Winter 2007

Drive-by dreams

Sean O’Toole
Common knowledge / Truck Paintings

The ancient trucks that ply the roads of Mali and Senegal offer a moving show of landscapes far removed from reality

‘This truck is older than me,’ laughs 25-year-old Mamadou Seye, pointing to the mechanical yellow workhorse behind him. Ornately decorated with hand-painted motifs – pineapples, the Senegalese flag and a lion – Seye’s truck is attention-grabbing, yet also unremarkable. The dusty plot where he is parked, which doubles as a weekend football pitch, is filled with similarly adorned trucks, all of them old, each of them quietly baking in the morning sun.

Situated on a bend of the Senegal River in western Mali, Kayes is the hottest town in Africa. It is also an essential stopover for truckers ferrying goods between the Malian capital of Bamako and the port city of Dakar in neighbouring Senegal. It is not uncommon to see groups of truckers sleeping by the roadside.

Nationalities are easy to distinguish. The yellow trucks, decorated in a style similar to Dakar’s taxi-buses, are Senegalese. Aside from ornate floral designs, they eulogise sport (the lion is shorthand for the national football team) and religion. Stickers and posters portraying religious leaders from the influential Muslim brotherhoods complement stern Koranic verses painted on to the bodies of vehicles.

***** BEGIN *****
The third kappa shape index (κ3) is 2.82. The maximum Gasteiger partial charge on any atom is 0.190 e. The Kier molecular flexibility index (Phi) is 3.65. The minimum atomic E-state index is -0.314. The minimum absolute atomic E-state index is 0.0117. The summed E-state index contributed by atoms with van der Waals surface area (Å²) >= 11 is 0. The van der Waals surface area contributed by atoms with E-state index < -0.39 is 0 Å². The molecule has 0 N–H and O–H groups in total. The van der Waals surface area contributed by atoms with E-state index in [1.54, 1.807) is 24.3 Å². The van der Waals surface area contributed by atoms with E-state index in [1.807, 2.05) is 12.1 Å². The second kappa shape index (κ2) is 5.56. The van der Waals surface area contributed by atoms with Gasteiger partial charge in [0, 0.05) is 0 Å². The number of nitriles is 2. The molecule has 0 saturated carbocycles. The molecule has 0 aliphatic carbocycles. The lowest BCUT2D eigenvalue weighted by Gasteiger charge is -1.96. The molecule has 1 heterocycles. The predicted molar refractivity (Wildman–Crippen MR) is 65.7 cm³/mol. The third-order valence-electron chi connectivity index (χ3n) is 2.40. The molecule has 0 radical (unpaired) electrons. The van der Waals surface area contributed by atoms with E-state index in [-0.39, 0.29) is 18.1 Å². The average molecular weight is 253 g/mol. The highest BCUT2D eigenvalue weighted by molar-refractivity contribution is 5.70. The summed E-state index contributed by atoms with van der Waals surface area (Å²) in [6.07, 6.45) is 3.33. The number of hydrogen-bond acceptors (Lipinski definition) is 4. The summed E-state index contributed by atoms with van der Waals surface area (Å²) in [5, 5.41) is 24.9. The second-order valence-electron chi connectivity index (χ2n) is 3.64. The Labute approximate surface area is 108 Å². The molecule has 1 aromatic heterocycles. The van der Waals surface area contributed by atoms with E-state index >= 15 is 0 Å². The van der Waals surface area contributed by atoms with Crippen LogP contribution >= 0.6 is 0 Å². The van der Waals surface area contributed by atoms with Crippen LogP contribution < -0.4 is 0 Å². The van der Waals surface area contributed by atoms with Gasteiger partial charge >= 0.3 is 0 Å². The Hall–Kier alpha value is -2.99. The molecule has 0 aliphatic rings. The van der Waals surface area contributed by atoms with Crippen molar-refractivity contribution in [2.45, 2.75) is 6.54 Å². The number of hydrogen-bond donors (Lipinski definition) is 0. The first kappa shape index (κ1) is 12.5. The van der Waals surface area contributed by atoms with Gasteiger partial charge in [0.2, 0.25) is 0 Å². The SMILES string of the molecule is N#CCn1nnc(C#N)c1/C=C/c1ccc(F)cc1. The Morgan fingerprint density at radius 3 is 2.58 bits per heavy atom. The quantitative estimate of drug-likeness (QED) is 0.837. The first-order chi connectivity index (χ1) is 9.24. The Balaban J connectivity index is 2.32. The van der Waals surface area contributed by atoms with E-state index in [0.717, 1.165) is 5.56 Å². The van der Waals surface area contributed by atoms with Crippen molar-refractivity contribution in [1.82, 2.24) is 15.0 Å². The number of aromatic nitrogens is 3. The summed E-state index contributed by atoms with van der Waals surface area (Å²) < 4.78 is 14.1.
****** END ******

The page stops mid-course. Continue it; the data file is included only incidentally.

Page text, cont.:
By comparison, the Malian trucks are positively austere. One stock trope, often painted on a mud-flap or battery hatch, depicts a truck, normally with two occupants, passing through an idealised African landscape; a mix of domestic and wild animals, some purely symbolic, will finish off these documentary fantasies.

Typically painted by self-taught sign-writers, of which Africa has a great tradition, much of the imagery becomes repetitive, if not thoroughly generic. Sekouba Kone’s ‘rabbit-pi’ offers a moment of reprieve. ‘I used to breed rabbits before I became a driver,’ he says, recalling his youth in a village outside Bamako. ‘I had six rabbits – one day a thief stole all of them.’ His charming mnemonic cost him CFA4000 (£4.25), about a tenth of his monthly wage as a driver.

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